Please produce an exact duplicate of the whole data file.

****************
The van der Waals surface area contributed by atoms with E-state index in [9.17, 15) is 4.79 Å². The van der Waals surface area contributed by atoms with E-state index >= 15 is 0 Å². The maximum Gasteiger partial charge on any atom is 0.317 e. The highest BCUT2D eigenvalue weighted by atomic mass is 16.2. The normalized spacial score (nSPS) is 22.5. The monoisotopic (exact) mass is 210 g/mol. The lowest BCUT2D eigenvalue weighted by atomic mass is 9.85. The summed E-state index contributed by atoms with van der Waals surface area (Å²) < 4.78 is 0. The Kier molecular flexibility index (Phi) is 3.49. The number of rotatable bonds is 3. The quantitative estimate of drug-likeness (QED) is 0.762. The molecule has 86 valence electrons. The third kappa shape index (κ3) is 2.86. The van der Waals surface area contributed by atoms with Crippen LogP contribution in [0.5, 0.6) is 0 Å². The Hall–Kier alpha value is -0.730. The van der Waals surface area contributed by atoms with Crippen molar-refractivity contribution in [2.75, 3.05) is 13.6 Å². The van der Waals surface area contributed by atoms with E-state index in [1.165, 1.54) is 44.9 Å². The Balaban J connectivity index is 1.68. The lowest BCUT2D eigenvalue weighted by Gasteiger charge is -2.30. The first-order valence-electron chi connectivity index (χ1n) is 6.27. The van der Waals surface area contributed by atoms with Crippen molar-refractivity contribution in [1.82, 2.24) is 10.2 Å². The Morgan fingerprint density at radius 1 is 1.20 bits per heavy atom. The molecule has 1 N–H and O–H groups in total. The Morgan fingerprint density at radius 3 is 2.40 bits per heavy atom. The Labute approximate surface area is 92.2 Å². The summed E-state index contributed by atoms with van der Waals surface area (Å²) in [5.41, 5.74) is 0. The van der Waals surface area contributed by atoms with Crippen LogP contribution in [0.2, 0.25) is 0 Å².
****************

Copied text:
The van der Waals surface area contributed by atoms with E-state index in [9.17, 15) is 4.79 Å². The van der Waals surface area contributed by atoms with E-state index >= 15 is 0 Å². The maximum Gasteiger partial charge on any atom is 0.317 e. The highest BCUT2D eigenvalue weighted by atomic mass is 16.2. The normalized spacial score (nSPS) is 22.5. The monoisotopic (exact) mass is 210 g/mol. The lowest BCUT2D eigenvalue weighted by atomic mass is 9.85. The summed E-state index contributed by atoms with van der Waals surface area (Å²) < 4.78 is 0. The Kier molecular flexibility index (Phi) is 3.49. The number of rotatable bonds is 3. The quantitative estimate of drug-likeness (QED) is 0.762. The molecule has 86 valence electrons. The third kappa shape index (κ3) is 2.86. The van der Waals surface area contributed by atoms with Crippen LogP contribution in [0.5, 0.6) is 0 Å². The Hall–Kier alpha value is -0.730. The van der Waals surface area contributed by atoms with Crippen molar-refractivity contribution in [2.75, 3.05) is 13.6 Å². The van der Waals surface area contributed by atoms with E-state index in [1.165, 1.54) is 44.9 Å². The Balaban J connectivity index is 1.68. The lowest BCUT2D eigenvalue weighted by Gasteiger charge is -2.30. The first-order valence-electron chi connectivity index (χ1n) is 6.27. The van der Waals surface area contributed by atoms with Crippen molar-refractivity contribution in [1.82, 2.24) is 10.2 Å². The Morgan fingerprint density at radius 1 is 1.20 bits per heavy atom. The molecule has 1 N–H and O–H groups in total. The Morgan fingerprint density at radius 3 is 2.40 bits per heavy atom. The Labute approximate surface area is 92.2 Å². The summed E-state index contributed by atoms with van der Waals surface area (Å²) in [5.41, 5.74) is 0. The van der Waals surface area contributed by atoms with Crippen LogP contribution in [0.2, 0.25) is 0 Å².